Drift Alignment is an accurate method of Polar Alignment to align to the Celestial Pole. It can be used for both northern hemisphere polar alignment and southern hemisphere polar alignment, and is usually performed after Rough Polar Alignment.

A rough polar alignment is performed - then refined by pointing at different stars and observing any drift that occurs. The mount is then adjusted according to the direction of the observed drift.

The procedure for the Northern Hemisphere is as follows:
  1. Point the telescope at a star due South that is close to declination 0 degrees.
  2. Rotate the guider CCD or reticule eyepiece in the telescope so that moving the mount in Right Ascension causes the star to follow a crosshair line very accurately. Consider this line to be the ‘horizontal’. If the mount’s tracking is switched off for a few minutes the star should follow this line.
  3. Position the star exactly on the centre of the cross hairs.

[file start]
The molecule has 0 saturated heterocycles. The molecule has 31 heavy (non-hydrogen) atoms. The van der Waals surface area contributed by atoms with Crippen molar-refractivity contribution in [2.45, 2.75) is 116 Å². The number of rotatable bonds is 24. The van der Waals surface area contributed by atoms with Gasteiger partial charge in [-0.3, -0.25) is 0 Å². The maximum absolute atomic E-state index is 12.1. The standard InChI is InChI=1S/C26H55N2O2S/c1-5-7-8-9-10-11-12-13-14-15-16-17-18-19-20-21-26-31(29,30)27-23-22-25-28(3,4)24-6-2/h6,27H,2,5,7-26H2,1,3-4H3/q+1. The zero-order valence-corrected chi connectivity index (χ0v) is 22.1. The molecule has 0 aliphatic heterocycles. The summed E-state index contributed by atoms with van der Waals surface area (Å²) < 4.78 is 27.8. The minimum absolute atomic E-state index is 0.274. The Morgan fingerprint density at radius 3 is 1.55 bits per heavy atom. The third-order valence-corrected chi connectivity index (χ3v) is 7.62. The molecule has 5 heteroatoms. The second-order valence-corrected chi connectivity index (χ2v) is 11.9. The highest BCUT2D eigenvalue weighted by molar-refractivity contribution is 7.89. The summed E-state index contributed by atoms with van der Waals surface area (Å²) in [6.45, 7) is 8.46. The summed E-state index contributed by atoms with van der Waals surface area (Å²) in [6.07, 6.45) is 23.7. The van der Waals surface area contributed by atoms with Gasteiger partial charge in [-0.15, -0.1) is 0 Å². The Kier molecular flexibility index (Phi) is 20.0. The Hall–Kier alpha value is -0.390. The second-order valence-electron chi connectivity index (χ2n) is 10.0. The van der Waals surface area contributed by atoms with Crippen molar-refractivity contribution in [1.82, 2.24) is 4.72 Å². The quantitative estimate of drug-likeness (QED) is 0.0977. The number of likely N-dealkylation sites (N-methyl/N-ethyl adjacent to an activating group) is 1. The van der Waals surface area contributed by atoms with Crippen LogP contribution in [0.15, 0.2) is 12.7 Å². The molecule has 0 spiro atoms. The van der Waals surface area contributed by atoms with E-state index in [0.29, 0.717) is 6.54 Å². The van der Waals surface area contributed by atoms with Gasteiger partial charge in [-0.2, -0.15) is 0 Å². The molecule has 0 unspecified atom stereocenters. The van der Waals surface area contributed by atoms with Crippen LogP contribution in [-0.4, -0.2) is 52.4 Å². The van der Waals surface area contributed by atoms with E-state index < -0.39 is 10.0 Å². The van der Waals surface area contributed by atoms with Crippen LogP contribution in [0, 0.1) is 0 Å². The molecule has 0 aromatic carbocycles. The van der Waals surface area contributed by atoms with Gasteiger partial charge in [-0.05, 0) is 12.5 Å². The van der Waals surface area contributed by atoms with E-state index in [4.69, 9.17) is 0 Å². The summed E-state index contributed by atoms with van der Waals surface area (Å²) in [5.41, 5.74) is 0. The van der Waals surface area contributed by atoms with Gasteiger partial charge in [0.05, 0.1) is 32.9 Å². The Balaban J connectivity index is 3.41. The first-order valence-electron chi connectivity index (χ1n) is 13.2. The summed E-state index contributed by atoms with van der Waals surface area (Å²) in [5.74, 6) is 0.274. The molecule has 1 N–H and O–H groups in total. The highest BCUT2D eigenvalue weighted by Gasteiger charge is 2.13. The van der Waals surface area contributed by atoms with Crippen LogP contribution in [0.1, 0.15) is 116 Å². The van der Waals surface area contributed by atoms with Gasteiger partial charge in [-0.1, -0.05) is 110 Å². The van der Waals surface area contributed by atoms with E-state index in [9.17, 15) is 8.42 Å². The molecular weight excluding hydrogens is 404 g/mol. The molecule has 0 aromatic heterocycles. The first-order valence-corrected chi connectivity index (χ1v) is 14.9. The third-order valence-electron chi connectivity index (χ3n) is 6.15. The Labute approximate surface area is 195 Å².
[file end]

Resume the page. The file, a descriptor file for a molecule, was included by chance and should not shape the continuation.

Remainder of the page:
4. Leave the mount tracking and note the drift direction of the star away from the crosshair centre.
  5. While watching the position of the star, put a hand on the front of the scope and push gently either up or down - enough to move the star visibly. Figure out if you need to push UP to re-centre the star or DOWN.
  6. If you need to push UP, use the azimuth adjustment to rotate the whole mount clockwise (imagine looking at the mount from above). If you had to push DOWN, rotate the mount anti-clockwise. Start with a small rotation to get a sense of how much change the rotation will produce.
  7. Go back to step 4. Keep repeating steps 4 to 7 until the star does not drift up or down for at least 5 minutes. (Remember, sideways drift is not important).
  8. Now point the scope at a star low in the West.
  9. Centre the star perfectly and let the mount track until a drift is observed.
  10. Put a hand on the front of the scope and give a gentle push. If you have to push the scope UP to re-centre the star, then you must increase the angle that the polar axis makes with the horizontal. If you need to push DOWN then the angle must be reduced. (It is probably wise to figure out which way the adjustment knobs move your mount in daylight before you do the actual drift alignment. It is quite easy to get confused in the dark and go the wrong way.)


You should then repeat the whole procedure until no drift is seen for 10-20 minutes.

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